While it’s little surprise to industry members, the toll high inflation is taking on consumer sho shopping habits is backed by stats. According to a survey by global consulting firm, AlixPartners, inflation and other economic concerns are changing how often and where Americans buy shoes, as well as which brands they purchase.
The survey of more than 1,000 U.S. adults reveals that inflation is causing 43 percent of women and 30 percent of men to deprioritize footwear purchases, with only 15 percent and 25 percent, respectively, saying inflation is having no impact. Inflation is having the most impact, the survey finds, on footwear purchases among older people. Although, even among younger adults, inflation is likely to dampen spending on footwear during this holiday season. In particular, the survey finds that 41-54 percent of those ages 45 and older are deprioritizing shoe buying due to inflation, and that 20-27 percent of those ages 18-34 expect inflation to impact their shoe purchases during this holiday season.
“The entire footwear industry is experiencing the impact not only of inflation but of a dramatically changed consumer,” states Bryan Eshelman, a managing director in the retail practice at AlixPartners. “As the vast majority of all retail transactions start online, retailers and footwear companies alike need to become what we call ‘digital-first,’ meaning to think and behave digitally even if most sales are ultimately transacted through stores. That’s the only way companies can keep up with today’s super-empowered, but also increasingly cost-conscious, consumer.”
To that end, the survey finds that consumers are shopping more in-store for shoes than a year or so ago, and that whether in-store or online, loyalty is taking a back seat to price. In the past 12 months, 77 percent of surveyed consumers have returned to in-store as their primary shopping channel for shoes, which is 18 percentage points higher than what consumers thought their post-pandemic level would be in a AlixPartners survey conducted in May of 2021. As for brand loyalty, the latest survey reveals that six in 10 consumers (61 percent per non-athletic and 60 percent per athletic) are likely to switch brands if a similar style can be found on sale, and that eight in 10 (78 percent per non-athletic and 83 percent per athletic) are likely to switch retailers if a preferred shoe is available elsewhere on sale.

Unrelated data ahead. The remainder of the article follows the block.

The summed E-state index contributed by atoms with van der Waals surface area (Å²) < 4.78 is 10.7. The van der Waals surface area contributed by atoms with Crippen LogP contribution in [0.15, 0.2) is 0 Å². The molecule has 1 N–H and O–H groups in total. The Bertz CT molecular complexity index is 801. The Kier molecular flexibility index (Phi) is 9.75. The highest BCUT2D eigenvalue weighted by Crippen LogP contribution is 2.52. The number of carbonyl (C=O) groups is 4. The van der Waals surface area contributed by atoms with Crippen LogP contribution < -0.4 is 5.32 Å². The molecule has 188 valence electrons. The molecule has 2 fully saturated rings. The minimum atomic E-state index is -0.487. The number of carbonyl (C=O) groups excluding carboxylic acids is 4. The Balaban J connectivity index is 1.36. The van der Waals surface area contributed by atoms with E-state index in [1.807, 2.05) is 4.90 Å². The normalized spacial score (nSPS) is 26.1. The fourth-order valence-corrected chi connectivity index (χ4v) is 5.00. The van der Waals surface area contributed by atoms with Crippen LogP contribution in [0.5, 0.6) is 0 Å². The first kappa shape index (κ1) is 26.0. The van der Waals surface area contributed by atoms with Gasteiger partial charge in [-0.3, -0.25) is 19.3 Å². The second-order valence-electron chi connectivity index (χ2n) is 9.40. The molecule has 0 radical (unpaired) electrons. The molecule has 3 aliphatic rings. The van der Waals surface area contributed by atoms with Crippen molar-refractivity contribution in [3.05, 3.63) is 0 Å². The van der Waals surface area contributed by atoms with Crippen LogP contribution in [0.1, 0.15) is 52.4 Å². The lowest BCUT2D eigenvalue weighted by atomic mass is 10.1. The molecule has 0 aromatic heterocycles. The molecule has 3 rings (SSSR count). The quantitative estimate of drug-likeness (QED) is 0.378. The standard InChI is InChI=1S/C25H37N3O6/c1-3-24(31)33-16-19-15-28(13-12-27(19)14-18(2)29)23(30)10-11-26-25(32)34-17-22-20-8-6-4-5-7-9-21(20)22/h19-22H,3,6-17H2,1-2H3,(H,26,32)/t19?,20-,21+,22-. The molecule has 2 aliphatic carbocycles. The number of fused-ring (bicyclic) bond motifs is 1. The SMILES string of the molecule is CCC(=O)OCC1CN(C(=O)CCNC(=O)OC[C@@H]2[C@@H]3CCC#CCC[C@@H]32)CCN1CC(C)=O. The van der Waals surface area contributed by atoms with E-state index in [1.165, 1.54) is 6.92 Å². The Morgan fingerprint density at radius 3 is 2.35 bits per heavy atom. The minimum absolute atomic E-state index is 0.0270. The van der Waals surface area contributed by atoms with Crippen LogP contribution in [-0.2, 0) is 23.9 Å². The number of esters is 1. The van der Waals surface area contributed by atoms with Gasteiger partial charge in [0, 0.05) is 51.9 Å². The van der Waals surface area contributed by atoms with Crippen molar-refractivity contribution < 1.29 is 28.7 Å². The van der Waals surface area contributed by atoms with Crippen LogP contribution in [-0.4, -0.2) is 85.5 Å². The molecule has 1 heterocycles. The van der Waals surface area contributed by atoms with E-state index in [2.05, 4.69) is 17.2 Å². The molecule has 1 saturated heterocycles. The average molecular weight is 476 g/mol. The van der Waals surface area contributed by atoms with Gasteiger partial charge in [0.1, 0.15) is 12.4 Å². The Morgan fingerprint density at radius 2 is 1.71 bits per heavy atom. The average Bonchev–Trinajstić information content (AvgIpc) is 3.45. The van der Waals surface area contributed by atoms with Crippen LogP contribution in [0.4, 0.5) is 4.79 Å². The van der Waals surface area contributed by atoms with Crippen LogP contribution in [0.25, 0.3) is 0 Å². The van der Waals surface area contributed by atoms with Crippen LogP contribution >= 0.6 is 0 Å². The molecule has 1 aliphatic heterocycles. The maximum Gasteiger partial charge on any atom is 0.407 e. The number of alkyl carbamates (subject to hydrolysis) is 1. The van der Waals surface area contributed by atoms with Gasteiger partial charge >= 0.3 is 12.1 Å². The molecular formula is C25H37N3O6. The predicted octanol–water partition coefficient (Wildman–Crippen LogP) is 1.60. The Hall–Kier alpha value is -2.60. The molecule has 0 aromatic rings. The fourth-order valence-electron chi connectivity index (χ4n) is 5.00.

But let’s not get completely physical. The survey revealed that shoe shopping online with home delivery is up from what consumers previously expected it would be. In last year’s survey, just 36 percent thought that would be their main way of shopping for shoes post-pandemic, yet in this year’s survey 56 percent say that’s how they’ve bought shoes in the past 12 months. Also of note, free delivery is the expected norm among the vast majority of consumers, as are free returns. No less than 89 percent of consumers in this year’s survey expect free shipping when buying shoes online, and an equal percentage expect free returns.
The AlixPartners survey also finds that the reasons for shopping online versus in-store for shoes varies by the age of consumers. When asked what are the top three reasons for shopping for shoes online instead of in a store, ease of shopping was the top choice (of five options offered) among those ages 55-64 (chosen by 39 percent) as well as among those ages 64 and older (chosen by 43 percent). Among those ages 18-24 and ages 45-54, more product selection was the top choice, at 35 percent and 39 percent, respectively)